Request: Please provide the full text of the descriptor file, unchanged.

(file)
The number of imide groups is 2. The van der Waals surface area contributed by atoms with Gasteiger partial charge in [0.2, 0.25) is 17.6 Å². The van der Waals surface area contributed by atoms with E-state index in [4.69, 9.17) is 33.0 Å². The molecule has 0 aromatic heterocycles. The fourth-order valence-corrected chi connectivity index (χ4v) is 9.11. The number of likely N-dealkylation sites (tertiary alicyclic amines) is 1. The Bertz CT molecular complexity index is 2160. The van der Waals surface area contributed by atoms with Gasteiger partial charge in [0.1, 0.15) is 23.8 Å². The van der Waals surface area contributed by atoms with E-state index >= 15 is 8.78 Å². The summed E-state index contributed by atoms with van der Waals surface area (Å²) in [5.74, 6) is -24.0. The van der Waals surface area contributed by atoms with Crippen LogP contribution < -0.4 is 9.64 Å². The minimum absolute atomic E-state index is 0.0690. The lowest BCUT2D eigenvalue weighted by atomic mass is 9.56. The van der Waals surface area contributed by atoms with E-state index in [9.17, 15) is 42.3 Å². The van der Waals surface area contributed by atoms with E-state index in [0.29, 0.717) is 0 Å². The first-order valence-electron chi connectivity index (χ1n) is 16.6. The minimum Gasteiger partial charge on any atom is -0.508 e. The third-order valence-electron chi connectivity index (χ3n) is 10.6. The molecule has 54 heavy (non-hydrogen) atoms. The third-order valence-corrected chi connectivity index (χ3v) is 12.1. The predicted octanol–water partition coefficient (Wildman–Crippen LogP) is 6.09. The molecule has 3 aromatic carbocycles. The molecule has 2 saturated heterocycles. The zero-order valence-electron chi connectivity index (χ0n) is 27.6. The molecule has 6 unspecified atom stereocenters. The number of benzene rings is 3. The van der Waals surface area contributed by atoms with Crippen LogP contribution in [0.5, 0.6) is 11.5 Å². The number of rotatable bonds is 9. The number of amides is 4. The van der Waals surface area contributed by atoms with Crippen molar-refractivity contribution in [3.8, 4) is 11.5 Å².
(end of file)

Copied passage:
The number of imide groups is 2. The van der Waals surface area contributed by atoms with Gasteiger partial charge in [0.2, 0.25) is 17.6 Å². The van der Waals surface area contributed by atoms with E-state index in [4.69, 9.17) is 33.0 Å². The molecule has 0 aromatic heterocycles. The fourth-order valence-corrected chi connectivity index (χ4v) is 9.11. The number of likely N-dealkylation sites (tertiary alicyclic amines) is 1. The Bertz CT molecular complexity index is 2160. The van der Waals surface area contributed by atoms with Gasteiger partial charge in [0.1, 0.15) is 23.8 Å². The van der Waals surface area contributed by atoms with E-state index >= 15 is 8.78 Å². The summed E-state index contributed by atoms with van der Waals surface area (Å²) in [5.74, 6) is -24.0. The van der Waals surface area contributed by atoms with Crippen LogP contribution < -0.4 is 9.64 Å². The minimum absolute atomic E-state index is 0.0690. The lowest BCUT2D eigenvalue weighted by atomic mass is 9.56. The van der Waals surface area contributed by atoms with E-state index in [9.17, 15) is 42.3 Å². The van der Waals surface area contributed by atoms with E-state index in [0.29, 0.717) is 0 Å². The first-order valence-electron chi connectivity index (χ1n) is 16.6. The minimum Gasteiger partial charge on any atom is -0.508 e. The third-order valence-electron chi connectivity index (χ3n) is 10.6. The molecule has 54 heavy (non-hydrogen) atoms. The third-order valence-corrected chi connectivity index (χ3v) is 12.1. The predicted octanol–water partition coefficient (Wildman–Crippen LogP) is 6.09. The molecule has 3 aromatic carbocycles. The molecule has 2 saturated heterocycles. The zero-order valence-electron chi connectivity index (χ0n) is 27.6. The molecule has 6 unspecified atom stereocenters. The number of benzene rings is 3. The van der Waals surface area contributed by atoms with Crippen LogP contribution in [0.5, 0.6) is 11.5 Å². The number of rotatable bonds is 9. The number of amides is 4. The van der Waals surface area contributed by atoms with Crippen molar-refractivity contribution in [3.8, 4) is 11.5 Å².